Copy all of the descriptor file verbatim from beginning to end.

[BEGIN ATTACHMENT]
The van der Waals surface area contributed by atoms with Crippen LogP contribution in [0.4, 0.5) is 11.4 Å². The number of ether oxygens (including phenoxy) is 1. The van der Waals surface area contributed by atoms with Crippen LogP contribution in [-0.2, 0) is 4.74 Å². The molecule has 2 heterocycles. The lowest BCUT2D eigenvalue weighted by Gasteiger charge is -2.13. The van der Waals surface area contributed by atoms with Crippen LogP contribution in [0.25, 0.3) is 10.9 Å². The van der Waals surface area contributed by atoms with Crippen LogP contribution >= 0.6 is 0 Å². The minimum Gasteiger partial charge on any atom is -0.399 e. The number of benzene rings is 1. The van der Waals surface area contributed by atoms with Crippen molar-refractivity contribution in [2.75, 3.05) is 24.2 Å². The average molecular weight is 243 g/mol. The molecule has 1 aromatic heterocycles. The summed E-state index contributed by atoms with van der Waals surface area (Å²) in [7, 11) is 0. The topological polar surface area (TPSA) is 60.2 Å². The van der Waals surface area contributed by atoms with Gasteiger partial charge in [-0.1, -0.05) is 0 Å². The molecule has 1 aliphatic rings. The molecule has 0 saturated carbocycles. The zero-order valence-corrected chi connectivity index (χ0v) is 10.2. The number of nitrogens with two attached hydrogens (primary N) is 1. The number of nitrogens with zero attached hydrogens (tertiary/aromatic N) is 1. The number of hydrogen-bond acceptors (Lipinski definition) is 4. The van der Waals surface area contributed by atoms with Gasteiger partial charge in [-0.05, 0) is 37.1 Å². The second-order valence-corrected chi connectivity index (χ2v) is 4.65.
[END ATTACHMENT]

The van der Waals surface area contributed by atoms with Crippen LogP contribution in [0.4, 0.5) is 11.4 Å². The number of ether oxygens (including phenoxy) is 1. The van der Waals surface area contributed by atoms with Crippen LogP contribution in [-0.2, 0) is 4.74 Å². The molecule has 2 heterocycles. The lowest BCUT2D eigenvalue weighted by Gasteiger charge is -2.13. The van der Waals surface area contributed by atoms with Crippen LogP contribution in [0.25, 0.3) is 10.9 Å². The van der Waals surface area contributed by atoms with Crippen LogP contribution >= 0.6 is 0 Å². The minimum Gasteiger partial charge on any atom is -0.399 e. The number of benzene rings is 1. The van der Waals surface area contributed by atoms with Crippen molar-refractivity contribution in [2.75, 3.05) is 24.2 Å². The average molecular weight is 243 g/mol. The molecule has 1 aromatic heterocycles. The summed E-state index contributed by atoms with van der Waals surface area (Å²) in [7, 11) is 0. The topological polar surface area (TPSA) is 60.2 Å². The van der Waals surface area contributed by atoms with Gasteiger partial charge in [-0.1, -0.05) is 0 Å². The molecule has 1 aliphatic rings. The molecule has 0 saturated carbocycles. The zero-order valence-corrected chi connectivity index (χ0v) is 10.2. The number of nitrogens with two attached hydrogens (primary N) is 1. The number of nitrogens with zero attached hydrogens (tertiary/aromatic N) is 1. The number of hydrogen-bond acceptors (Lipinski definition) is 4. The van der Waals surface area contributed by atoms with Gasteiger partial charge in [-0.05, 0) is 37.1 Å². The second-order valence-corrected chi connectivity index (χ2v) is 4.65.